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Lumb, Sidney Firth (1893–1988)

by Judith A. Nissen

This article was published in Australian Dictionary of Biography, Volume 18, (MUP), 2012

Sidney Firth Lumb (1893-1988), professor of dentistry, was born on 8 April 1893 at Collingwood, Melbourne, third of four surviving children of Victorian-born parents Thomas Francis Lumb, civil servant, and his wife Phoebe, née McCann.  Sidney attended Melbourne Continuation (High) School and entered the dental faculty at the University of Melbourne in 1912.  Enlisting in the Australian Imperial Force on 21 November 1914, he served in the Middle East with the 1st Australian General Hospital, the 1st Light Horse Regiment and the Imperial Camel Corps Field Ambulance.  He was awarded the Russian Cross of St George for bringing in a wounded man under heavy fire at Bir El Abd, Egypt, in August 1916.  After being commissioned in 1918, he trained as an observer with the Australian Flying Corps.  His AIF appointment terminated in Melbourne in April 1919.

After completing his studies at the University of Melbourne (B.D.Sc., 1919; D.D.Sc., 1932), Lumb practised privately for three years in the Straits Settlements and for two in Melbourne.  Appointed house surgeon at the Melbourne Dental Hospital in 1924, he became superintendent in 1926.  On 13 August 1927 at Balwyn Methodist Church he married Edith (Elizabeth) Mary Wray (d.1951).  He was president (1933) of the Australian Dental Association (Victorian branch), a councillor of the Australian College of Dentistry, and a member of the Metropolitan Hospitals Association.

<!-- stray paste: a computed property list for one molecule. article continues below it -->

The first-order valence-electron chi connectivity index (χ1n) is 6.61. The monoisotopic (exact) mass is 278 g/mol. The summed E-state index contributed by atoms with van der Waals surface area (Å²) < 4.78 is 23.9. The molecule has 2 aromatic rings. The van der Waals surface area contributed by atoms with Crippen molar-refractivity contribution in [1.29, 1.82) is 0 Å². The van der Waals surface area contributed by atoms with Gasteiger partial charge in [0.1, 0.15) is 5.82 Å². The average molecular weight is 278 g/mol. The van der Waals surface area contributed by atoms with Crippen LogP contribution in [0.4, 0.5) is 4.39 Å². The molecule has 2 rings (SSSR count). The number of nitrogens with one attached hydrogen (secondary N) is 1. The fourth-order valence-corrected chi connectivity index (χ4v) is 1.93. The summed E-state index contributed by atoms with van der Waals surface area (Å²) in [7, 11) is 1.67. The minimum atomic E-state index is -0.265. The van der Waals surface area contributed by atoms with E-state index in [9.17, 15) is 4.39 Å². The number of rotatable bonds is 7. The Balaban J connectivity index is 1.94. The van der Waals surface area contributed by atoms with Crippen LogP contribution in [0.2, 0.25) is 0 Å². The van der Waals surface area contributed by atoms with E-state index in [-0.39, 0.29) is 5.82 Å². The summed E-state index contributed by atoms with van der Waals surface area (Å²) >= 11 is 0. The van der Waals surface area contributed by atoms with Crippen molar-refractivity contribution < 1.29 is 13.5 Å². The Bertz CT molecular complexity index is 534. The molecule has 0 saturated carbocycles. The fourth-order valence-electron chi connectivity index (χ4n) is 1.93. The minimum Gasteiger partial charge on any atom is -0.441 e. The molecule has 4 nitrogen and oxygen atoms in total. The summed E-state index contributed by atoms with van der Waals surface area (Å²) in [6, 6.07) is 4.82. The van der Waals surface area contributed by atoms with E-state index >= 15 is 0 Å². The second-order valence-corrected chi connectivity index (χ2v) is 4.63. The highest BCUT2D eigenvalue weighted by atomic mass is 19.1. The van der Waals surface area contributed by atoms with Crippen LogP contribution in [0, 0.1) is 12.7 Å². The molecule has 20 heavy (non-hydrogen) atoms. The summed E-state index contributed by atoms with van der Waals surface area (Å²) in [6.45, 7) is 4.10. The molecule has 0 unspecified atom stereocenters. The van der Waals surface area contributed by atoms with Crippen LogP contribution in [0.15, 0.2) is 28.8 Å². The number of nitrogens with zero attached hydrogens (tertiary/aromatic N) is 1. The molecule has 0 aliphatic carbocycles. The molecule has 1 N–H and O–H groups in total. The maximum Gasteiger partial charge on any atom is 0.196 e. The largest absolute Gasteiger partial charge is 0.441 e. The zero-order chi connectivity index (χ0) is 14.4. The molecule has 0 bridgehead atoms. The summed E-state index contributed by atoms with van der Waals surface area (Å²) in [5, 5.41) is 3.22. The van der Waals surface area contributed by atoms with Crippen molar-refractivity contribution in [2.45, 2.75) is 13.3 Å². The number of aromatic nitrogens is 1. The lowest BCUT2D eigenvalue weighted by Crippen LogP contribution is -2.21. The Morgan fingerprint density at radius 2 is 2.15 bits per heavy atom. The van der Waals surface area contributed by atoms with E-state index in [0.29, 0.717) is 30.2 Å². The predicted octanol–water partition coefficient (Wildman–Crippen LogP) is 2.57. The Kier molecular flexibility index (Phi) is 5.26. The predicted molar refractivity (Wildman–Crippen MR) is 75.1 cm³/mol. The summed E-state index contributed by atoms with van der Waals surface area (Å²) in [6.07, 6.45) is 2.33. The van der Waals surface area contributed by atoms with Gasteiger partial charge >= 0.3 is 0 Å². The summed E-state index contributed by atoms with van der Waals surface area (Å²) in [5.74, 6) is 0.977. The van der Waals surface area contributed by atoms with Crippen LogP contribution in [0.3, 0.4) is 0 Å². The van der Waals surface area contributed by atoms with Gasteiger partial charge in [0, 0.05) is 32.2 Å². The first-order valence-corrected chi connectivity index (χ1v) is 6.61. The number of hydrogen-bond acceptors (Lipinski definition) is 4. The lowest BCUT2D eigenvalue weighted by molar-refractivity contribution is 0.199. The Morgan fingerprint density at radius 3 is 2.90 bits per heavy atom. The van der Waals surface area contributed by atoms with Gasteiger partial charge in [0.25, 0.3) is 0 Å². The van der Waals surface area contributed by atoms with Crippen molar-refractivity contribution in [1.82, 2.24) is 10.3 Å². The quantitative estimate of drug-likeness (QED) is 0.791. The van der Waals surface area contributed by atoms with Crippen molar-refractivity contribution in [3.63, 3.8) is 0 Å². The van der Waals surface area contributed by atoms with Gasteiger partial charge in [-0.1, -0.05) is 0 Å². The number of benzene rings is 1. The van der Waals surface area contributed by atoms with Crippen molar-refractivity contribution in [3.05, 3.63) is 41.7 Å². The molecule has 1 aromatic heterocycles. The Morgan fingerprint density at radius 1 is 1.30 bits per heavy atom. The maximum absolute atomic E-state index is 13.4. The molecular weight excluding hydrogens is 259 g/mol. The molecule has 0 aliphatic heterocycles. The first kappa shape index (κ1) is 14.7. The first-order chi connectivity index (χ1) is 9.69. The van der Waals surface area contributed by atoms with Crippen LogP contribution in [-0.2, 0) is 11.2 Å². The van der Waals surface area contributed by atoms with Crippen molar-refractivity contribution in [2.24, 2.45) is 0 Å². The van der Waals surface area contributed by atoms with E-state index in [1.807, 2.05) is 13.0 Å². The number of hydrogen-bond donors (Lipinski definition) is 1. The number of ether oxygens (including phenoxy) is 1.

In April 1938 Lumb was appointed professor of dentistry at the University of Queensland, and next year he became dean of the faculty.  He faced strained finances and tense relations between the Dental Board of Queensland and the Brisbane and South Coast Hospitals Board (which ran the dental hospital).  Moreover, the department of dentistry was located at three separate city sites; a new dental hospital in Turbot Street was not completed until 1941.  Twenty-five years in the post, Lumb oversaw rapid growth in student numbers.  In 1947 the university’s dental degree was recognised by the General Medical Council (Great Britain), and in 1960 was expanded from four to five years.  Described by Elaine Marlay as a 'shrewd judge of men', Lumb was known for his industry, innovation and acerbic wit.

Lumb was appointed an external examiner at the King Edward VII College of Medicine, Singapore, in 1949.  He was admitted as a fellow in dental surgery of the Royal Colleges of Surgeons of England (1950) and of Edinburgh (1951).  Locally, he was awarded life membership (1950) of the Queensland branch of the Australian Dental Association.  Retiring from the university in April 1963, he was made professor emeritus.

Although busy with his academic and professional responsibilities Lumb, who asserted that 'hard work never killed anyone', was a member of the dental committee of the Legacy Club of Brisbane, chairman (1948-57) of the Lady Gowrie [q.v.9] Child Centre committee, a Rotarian and a Freemason.  He belonged to the Thirty and the United Services clubs and was president (1952) of the Clayfield Bowls Club; in 1953 the Lumb bowls trophy for ADA members in Queensland was inaugurated.  On 25 March 1959 at St Michael’s and All the Angels Presbyterian Church, New Farm, he married Florence Eve Paterson, née Anderton (d.1975), a divorcee.  In his final years his hearing and eyesight failed.  Survived by the younger daughter of his first marriage, he died on 28 April 1988 at the Freemasons’ Home, Sandgate, and was cremated.

Select Bibliography

  • E. Marlay, A History of Dental Education in Queensland, 1863-1964, 1979
  • M. I. Thomis, A Place of Light & Learning, 1985
  • H. Gregory, Vivant Professores, 1987
  • University of Queensland archives

Citation details

Judith A. Nissen, 'Lumb, Sidney Firth (1893–1988)', Australian Dictionary of Biography, National Centre of Biography, Australian National University, http://adb.anu.edu.au/biography/lumb-sidney-firth-14170/text25182, published first in hardcopy 2012, accessed online 19 August 2019.

This article was first published in hardcopy in Australian Dictionary of Biography, Volume 18, (MUP), 2012

View the front pages for Volume 18

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